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Abstract

Nuclei which are of importance in radioisotope dating have very long half-lives, and calculations show that they are vulnerable to changes in the strength of the nuclear force. Their half-lives can change drastically. Although the “weak force” is the one responsible for beta-decays, the decay process is nonetheless very sensitive to the strength of the strong force gluing the nucleus together. In this paper, various possible sensitivities of the half-life for nuclear decays are investigated. In recent years, nuclear phase changes, such as the onset or loss of pairing interactions, or the shape transitions such as triaxial to oblate spheroidal and prolate spheroidal, have been a topic of interest among physicists. The pairing interactions, protons to protons or neutrons to neutrons have been found to disappear at high spin or at nuclear “temperatures” of a few tenths of an MeV. We investigate whether the change in nuclear force strength could cause breaking of the pairing bonds, hence leading to the possible loss of superfluidity or to mixed-phase nuclei. Quantum mechanical calculations are presented linking changes in various factors in alpha- and beta-decays to variation of the half-life. Tunneling processes, including nonlinear tunneling mechanisms, are investigated. According to modern theory, the W-particle has a mass-energy of 80.4 GeV and briefly enters the beta-decay process as a virtual particle leading to the emission, say in the beta-minus case, to an electron and an antineutrino. Calculations are given showing the sensitivity of this process to masses of the particles and other quantities which would be influenced by strong force variation. We discuss the linkage between various quantities and mechanisms by which small changes could possibly lead to large changes in the half-life.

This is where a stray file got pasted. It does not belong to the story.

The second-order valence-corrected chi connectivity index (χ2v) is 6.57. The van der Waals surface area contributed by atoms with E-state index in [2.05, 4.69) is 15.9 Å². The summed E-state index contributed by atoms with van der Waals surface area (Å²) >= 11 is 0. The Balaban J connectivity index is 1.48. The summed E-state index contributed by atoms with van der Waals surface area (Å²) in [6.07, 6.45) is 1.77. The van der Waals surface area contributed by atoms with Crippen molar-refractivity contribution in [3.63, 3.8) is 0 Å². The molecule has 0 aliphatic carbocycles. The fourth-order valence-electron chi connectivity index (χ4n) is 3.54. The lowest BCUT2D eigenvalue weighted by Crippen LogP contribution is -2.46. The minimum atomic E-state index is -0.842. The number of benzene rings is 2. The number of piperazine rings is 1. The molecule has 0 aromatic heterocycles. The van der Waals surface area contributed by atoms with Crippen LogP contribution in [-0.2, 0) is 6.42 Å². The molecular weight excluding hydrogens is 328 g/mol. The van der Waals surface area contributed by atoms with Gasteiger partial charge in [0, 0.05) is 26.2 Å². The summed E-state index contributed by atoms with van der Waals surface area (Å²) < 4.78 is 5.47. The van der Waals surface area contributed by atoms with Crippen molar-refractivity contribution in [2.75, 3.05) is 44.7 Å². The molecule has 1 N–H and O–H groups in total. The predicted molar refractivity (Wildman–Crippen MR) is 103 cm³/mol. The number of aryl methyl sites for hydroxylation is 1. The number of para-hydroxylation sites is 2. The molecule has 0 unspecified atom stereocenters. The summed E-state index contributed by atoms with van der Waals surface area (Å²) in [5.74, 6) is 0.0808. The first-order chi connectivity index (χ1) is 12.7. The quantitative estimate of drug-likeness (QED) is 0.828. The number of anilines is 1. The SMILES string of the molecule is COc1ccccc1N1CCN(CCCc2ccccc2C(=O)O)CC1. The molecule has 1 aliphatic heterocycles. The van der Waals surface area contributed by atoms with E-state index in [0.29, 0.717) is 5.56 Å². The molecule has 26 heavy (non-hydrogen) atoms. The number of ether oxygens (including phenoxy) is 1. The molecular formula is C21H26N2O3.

Keywords

Radioisotope dating, Nuclear force, Forbidden decays, Phase change, Pairing

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Creative Commons License

Creative Commons Attribution-Noncommercial-No Derivative Works 4.0 License
This work is licensed under a Creative Commons Attribution-Noncommercial-No Derivative Works 4.0 License.

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